I’ve had a long affinity with these words of the Russian-American poet and Nobel laureate Joseph Brodsky: ‘Every individual ought to know at least one poet from cover to cover: if not as a guide through the world, then as a yardstick for the language.’ In my early 20s, I developed a particular regard for a number of contemporary Australian poets whose work was synonymous with specific regions, among them were Robert Adamson (The Hawkesbury), Robert Gray (Mid-North Coast, NSW), John Kinsella (Western Australia’s Wheatbelt), and Les Murray (Mid-North Coast, NSW). Through Kinsella’s work, in particular, I found permission – at a time I needed it – to write about the farming area in the Mount Lofty Ranges in which I’d grown up, and was then living. I made a compact that Kinsella would be a poet I read – more or less – cover to cover, in the way that Brodsky suggested. It’s a compact I’ve kept, though – as Kinsella is a notoriously prolific poet, novelist, and essayist – I’m often a book or two behind his latest publication. In this way, it’s Kinsella’s work, and perhaps also that of the late American poet AR Ammons, that I’ve returned to most consistently over the past 20 years. It was very welcome, therefore, to have the chance to review two of Kinsella’s recent books for Australian journal Plumwood Mountain. Previously, Plumwood Mountain has published my reviews of Kinsella’s Graphology Poems: 1995-2015 (Five Islands Press, 2016), and Renga: 100 Poems (GloriaSMH, 2017), his collaboration with Paul Kane. Of the two recent reviews, Hollow Earth (Transit Lounge, 2019) is Kinsella’s first foray into the other world of the science fiction novel; and Open Door (UWAP, 2018) is the final book of poems in the Jam Tree Gully trilogy, an essential exploration of a central theme of his work. Special thanks to Anne Elvey, Managing Editor of Plumwood Mountain, for the opportunity to review the books. Click here for the FULL REVIEW of Hollow Earth. Click here for the FULL REVIEW of Open Door.
With the outbreak of Covid-19, and the consequent cancellation of events, many poets have been left without the opportunity to showcase their new work at launches, live readings and festivals. Red Room Poetry has stepped into the breach by publishing In Your Hands: A poetry collection for isolated times – a free digital anthology of 80 poems by Australian poets whose recent or forthcoming books have been affected by the pandemic. My poem ‘Brag or Bait’ is included in the anthology. Also included are poems by several of my stablemates at Vagabond Press – Melinda Bufton, Toby Fitch, Natalie Harkin, Lucy Holt, and Jessica L. Wilkinson – and poems by a number of fellow South Australian poets, including Juan Garrido Salgado, Jill Jones, and Em Konig. All told, In Your Hands is an excellent snapshot of, and showcase for, Australian poetry now. You can download In Your Hands for free from the Red Room Poetry website. You can also replay the anthology’s live-streamed launch on Red Room’s Facebook page. The launch includes readings by 12 of the featured poets.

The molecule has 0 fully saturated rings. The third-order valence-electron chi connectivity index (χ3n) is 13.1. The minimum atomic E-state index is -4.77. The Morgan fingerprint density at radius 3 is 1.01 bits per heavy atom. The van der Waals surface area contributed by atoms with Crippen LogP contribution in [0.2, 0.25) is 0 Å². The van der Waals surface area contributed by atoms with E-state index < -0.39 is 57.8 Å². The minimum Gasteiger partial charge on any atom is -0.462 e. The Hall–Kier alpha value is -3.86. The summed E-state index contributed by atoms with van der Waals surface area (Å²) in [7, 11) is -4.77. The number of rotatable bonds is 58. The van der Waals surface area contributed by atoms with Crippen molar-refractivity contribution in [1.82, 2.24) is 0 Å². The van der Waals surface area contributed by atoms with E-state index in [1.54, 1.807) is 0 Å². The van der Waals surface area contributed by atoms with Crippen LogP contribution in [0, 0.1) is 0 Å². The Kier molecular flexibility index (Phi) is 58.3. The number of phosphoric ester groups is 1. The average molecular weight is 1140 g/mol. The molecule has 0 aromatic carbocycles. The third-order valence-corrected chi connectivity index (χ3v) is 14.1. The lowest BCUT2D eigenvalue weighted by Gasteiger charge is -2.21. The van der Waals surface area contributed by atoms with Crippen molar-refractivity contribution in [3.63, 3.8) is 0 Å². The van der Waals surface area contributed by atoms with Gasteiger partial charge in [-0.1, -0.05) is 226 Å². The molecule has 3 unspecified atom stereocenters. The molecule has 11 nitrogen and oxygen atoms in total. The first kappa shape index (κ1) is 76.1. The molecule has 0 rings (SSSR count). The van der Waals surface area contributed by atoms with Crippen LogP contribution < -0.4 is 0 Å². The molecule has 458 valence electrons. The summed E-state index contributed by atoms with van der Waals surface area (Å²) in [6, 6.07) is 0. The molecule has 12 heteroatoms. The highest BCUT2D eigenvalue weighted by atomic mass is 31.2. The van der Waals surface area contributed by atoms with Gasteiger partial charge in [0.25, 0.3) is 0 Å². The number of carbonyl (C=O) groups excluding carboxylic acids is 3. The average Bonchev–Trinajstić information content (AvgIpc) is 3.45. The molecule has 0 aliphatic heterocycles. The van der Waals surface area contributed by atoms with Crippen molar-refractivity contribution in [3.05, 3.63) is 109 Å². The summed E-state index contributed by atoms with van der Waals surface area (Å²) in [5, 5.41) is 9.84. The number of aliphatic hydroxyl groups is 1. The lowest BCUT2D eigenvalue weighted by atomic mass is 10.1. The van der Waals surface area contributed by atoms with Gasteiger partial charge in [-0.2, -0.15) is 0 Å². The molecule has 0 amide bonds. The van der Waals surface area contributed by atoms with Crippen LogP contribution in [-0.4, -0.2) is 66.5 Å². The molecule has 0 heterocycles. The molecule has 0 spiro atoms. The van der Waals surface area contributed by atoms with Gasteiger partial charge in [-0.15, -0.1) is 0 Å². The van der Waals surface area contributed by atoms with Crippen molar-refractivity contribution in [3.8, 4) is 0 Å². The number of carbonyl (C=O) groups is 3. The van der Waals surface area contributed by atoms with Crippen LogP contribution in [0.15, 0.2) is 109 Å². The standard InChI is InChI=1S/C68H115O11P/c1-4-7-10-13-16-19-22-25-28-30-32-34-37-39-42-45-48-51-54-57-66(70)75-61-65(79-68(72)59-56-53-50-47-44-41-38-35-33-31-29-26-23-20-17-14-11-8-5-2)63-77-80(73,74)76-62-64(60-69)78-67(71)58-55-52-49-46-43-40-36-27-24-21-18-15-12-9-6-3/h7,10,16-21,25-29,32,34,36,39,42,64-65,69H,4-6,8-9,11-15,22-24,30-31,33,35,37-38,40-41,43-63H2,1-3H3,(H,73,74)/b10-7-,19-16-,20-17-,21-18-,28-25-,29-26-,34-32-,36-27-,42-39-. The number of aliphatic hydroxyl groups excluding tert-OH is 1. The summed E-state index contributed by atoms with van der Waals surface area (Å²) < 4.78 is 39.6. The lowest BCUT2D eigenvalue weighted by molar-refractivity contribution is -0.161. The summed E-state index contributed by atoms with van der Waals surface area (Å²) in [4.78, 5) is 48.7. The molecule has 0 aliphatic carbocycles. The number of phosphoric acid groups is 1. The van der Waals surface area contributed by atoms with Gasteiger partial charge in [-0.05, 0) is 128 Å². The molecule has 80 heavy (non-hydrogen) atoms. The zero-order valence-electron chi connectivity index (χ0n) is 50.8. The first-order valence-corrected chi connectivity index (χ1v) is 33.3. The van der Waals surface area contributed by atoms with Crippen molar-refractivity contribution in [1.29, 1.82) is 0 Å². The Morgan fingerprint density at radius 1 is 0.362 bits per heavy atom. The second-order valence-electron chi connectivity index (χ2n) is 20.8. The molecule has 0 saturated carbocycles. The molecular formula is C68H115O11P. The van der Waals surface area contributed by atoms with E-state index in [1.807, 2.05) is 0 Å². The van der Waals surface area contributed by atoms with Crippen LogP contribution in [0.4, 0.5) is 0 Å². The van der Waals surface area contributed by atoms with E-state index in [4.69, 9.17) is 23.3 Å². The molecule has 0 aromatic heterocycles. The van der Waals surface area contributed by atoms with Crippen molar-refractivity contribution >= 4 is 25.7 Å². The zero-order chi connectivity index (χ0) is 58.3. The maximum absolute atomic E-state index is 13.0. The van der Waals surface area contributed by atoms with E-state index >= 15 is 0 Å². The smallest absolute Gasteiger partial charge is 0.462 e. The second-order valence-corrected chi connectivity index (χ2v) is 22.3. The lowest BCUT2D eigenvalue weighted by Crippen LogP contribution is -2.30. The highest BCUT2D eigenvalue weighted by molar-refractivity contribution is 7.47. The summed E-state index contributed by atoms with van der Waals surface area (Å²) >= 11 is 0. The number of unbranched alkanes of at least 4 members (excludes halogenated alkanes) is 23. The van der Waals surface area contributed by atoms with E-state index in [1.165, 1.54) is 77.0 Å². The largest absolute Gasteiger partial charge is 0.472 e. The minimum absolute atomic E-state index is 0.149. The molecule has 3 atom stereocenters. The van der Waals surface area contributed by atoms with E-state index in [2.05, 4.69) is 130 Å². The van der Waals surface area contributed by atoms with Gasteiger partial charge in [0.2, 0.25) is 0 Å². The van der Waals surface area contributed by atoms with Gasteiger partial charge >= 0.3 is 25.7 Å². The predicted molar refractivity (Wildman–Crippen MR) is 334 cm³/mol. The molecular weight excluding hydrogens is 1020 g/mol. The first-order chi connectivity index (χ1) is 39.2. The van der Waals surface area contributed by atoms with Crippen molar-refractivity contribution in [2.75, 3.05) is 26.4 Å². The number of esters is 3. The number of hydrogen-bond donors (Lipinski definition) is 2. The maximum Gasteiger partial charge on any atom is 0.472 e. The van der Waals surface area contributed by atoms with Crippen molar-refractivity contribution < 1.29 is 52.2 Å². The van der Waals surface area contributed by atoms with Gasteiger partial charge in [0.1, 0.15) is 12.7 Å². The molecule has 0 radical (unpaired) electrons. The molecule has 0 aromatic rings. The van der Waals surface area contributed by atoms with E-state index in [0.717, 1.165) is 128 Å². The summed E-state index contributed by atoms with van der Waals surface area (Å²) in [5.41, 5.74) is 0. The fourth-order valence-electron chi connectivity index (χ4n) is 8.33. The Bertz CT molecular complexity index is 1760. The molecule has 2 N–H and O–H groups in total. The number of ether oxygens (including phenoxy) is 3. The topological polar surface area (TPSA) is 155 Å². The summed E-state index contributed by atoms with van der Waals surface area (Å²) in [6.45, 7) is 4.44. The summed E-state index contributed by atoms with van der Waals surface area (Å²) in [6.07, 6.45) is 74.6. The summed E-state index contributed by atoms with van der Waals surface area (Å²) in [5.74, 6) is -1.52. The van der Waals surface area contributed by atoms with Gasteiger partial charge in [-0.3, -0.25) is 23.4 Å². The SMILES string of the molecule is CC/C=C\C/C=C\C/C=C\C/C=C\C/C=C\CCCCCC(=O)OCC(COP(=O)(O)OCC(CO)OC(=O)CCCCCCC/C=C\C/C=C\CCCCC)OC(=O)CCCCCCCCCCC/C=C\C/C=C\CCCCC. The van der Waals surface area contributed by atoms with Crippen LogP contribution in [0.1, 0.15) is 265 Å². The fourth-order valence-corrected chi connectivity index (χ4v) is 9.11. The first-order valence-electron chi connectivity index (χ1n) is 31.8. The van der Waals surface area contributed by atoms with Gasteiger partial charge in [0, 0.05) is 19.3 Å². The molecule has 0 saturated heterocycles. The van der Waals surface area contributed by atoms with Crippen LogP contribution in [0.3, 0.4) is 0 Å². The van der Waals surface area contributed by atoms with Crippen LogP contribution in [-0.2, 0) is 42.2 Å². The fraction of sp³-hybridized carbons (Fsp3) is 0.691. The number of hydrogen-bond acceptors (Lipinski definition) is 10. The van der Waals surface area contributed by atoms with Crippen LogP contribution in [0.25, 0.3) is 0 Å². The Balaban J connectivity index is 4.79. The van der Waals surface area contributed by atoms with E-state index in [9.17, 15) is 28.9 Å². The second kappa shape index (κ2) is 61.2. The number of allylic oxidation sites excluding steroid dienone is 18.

‘Poetry for Troubled Times’, the latest episode of The ABR Podcast, features readings of 18 poems that speak to our present malady, even as news of the coronavirus (Corvid-19) pandemic worsens by the hour. As ABR’s editor Peter Rose says in his introduction, ‘These are such rattling and ominous times, as we all hunker down hoping for a cure, some cessation. Perhaps only poetry really offers true insight and consolation, if we lean on it, as we’ve always done in past crises.’ Among the 18 poems featured in the podcast, we find Sarah Holland-Batt reading Geoffrey Hill, Stephen Edgar reading Seamus Heaney, Peter Goldsworthy reading Jane Hirschfield, JM Coetzee reading Zbigniew Herbert, John Kinsella reading Christopher Brennan, David McCooey reading Tomas Tranströmer, and Peter Rose reading Wallace Stevens. A full list of the readers, poets and poems is published on the podcast’s webpage. Perhaps the most resonant poems for me were Rose’s reading of Stevens’ ‘The Plain Sense of Things’ (‘It is difficult to choose the adjective / For this blank cold, this sadness without cause. / The great structure has become a minor house…’) and McCooey’s reading of Tranströmer’s ‘December Evening 1972’ (‘Here I come, the invisible man, perhaps employed / by a Great Memory to live right now. And I am driving past // the locked-up white church…’). As for me, in a moment like this I might recommend Stephen Dunn’s ‘Sweetness’ (‘Often a sweetness comes / as if on loan, stays just long enough / to make sense of what it means to be alive…’), or Adam Zagajewski’s ‘Try to Praise the Mutilated World’ (‘You should praise the mutilated world. / Remember the moments when we were together / in a white room and the curtain fluttered…’). New episodes of the podcast are released by ABR (Australian Book Review) fortnightly on Wednesdays. iTunes Google Spotify